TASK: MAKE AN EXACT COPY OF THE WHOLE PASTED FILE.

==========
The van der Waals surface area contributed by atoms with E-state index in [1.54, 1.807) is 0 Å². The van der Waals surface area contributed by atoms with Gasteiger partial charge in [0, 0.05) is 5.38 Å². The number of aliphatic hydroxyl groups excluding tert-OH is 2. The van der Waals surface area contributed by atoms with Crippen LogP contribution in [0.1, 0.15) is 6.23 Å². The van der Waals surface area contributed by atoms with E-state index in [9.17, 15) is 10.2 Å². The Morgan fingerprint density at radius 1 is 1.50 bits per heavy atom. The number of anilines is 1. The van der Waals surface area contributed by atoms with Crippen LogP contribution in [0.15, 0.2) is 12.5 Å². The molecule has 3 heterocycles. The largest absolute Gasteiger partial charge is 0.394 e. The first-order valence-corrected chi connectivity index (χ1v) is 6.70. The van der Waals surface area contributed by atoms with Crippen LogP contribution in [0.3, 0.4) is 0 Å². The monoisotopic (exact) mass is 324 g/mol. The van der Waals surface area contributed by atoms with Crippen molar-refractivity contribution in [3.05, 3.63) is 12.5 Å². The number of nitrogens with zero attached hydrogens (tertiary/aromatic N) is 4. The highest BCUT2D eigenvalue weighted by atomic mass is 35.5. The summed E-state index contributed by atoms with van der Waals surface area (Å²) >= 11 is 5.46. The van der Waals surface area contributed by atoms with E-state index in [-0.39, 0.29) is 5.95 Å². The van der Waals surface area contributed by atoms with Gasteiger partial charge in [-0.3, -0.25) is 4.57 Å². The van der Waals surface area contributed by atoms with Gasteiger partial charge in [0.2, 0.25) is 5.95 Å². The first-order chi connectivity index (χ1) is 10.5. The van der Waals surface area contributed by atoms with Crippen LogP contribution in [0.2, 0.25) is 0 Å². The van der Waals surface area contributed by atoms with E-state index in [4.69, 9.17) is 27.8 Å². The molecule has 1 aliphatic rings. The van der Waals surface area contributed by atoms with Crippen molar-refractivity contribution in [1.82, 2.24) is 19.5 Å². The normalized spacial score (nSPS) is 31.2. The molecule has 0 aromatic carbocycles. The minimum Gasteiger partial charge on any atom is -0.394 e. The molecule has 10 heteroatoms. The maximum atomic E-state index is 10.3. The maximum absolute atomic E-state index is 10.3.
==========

The van der Waals surface area contributed by atoms with E-state index in [1.54, 1.807) is 0 Å². The van der Waals surface area contributed by atoms with Gasteiger partial charge in [0, 0.05) is 5.38 Å². The number of aliphatic hydroxyl groups excluding tert-OH is 2. The van der Waals surface area contributed by atoms with Crippen LogP contribution in [0.1, 0.15) is 6.23 Å². The van der Waals surface area contributed by atoms with E-state index in [9.17, 15) is 10.2 Å². The Morgan fingerprint density at radius 1 is 1.50 bits per heavy atom. The number of anilines is 1. The van der Waals surface area contributed by atoms with Crippen LogP contribution in [0.15, 0.2) is 12.5 Å². The molecule has 3 heterocycles. The largest absolute Gasteiger partial charge is 0.394 e. The first-order valence-corrected chi connectivity index (χ1v) is 6.70. The van der Waals surface area contributed by atoms with Crippen LogP contribution in [0.3, 0.4) is 0 Å². The monoisotopic (exact) mass is 324 g/mol. The van der Waals surface area contributed by atoms with Crippen molar-refractivity contribution in [3.05, 3.63) is 12.5 Å². The number of nitrogens with zero attached hydrogens (tertiary/aromatic N) is 4. The highest BCUT2D eigenvalue weighted by atomic mass is 35.5. The summed E-state index contributed by atoms with van der Waals surface area (Å²) >= 11 is 5.46. The van der Waals surface area contributed by atoms with E-state index in [-0.39, 0.29) is 5.95 Å². The van der Waals surface area contributed by atoms with Gasteiger partial charge in [-0.3, -0.25) is 4.57 Å². The van der Waals surface area contributed by atoms with Gasteiger partial charge in [0.2, 0.25) is 5.95 Å². The first-order chi connectivity index (χ1) is 10.5. The van der Waals surface area contributed by atoms with Crippen LogP contribution in [0.2, 0.25) is 0 Å². The van der Waals surface area contributed by atoms with E-state index in [4.69, 9.17) is 27.8 Å². The molecule has 1 aliphatic rings. The van der Waals surface area contributed by atoms with Crippen molar-refractivity contribution in [1.82, 2.24) is 19.5 Å². The normalized spacial score (nSPS) is 31.2. The molecule has 0 aromatic carbocycles. The minimum Gasteiger partial charge on any atom is -0.394 e. The molecule has 10 heteroatoms. The maximum atomic E-state index is 10.3. The maximum absolute atomic E-state index is 10.3.